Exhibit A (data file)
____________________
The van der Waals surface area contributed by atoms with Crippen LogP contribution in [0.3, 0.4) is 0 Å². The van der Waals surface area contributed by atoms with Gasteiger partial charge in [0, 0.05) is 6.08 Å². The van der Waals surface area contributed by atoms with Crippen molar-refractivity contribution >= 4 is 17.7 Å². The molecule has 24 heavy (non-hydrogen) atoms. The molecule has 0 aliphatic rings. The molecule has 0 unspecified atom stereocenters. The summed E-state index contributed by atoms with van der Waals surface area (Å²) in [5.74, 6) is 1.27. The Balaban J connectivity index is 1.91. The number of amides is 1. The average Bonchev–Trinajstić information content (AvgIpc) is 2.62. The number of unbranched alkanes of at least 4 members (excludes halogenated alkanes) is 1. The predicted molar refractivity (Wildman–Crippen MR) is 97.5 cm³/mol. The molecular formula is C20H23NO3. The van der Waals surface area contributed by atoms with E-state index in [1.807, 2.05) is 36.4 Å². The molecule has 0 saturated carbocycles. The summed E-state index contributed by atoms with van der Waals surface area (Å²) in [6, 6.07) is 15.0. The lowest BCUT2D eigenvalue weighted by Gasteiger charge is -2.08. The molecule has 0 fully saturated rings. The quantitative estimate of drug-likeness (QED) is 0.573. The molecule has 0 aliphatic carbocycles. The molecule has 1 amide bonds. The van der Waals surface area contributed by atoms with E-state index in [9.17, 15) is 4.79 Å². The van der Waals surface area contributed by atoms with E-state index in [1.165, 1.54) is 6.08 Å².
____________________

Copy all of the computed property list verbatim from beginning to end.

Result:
The van der Waals surface area contributed by atoms with Crippen LogP contribution in [0.3, 0.4) is 0 Å². The van der Waals surface area contributed by atoms with Gasteiger partial charge in [0, 0.05) is 6.08 Å². The van der Waals surface area contributed by atoms with Crippen molar-refractivity contribution >= 4 is 17.7 Å². The molecule has 24 heavy (non-hydrogen) atoms. The molecule has 0 aliphatic rings. The molecule has 0 unspecified atom stereocenters. The summed E-state index contributed by atoms with van der Waals surface area (Å²) in [5.74, 6) is 1.27. The Balaban J connectivity index is 1.91. The number of amides is 1. The average Bonchev–Trinajstić information content (AvgIpc) is 2.62. The number of unbranched alkanes of at least 4 members (excludes halogenated alkanes) is 1. The predicted molar refractivity (Wildman–Crippen MR) is 97.5 cm³/mol. The molecular formula is C20H23NO3. The van der Waals surface area contributed by atoms with E-state index in [1.807, 2.05) is 36.4 Å². The molecule has 0 saturated carbocycles. The summed E-state index contributed by atoms with van der Waals surface area (Å²) in [6, 6.07) is 15.0. The lowest BCUT2D eigenvalue weighted by Gasteiger charge is -2.08. The molecule has 0 fully saturated rings. The quantitative estimate of drug-likeness (QED) is 0.573. The molecule has 0 aliphatic carbocycles. The molecule has 1 amide bonds. The van der Waals surface area contributed by atoms with E-state index in [9.17, 15) is 4.79 Å². The van der Waals surface area contributed by atoms with E-state index in [1.165, 1.54) is 6.08 Å².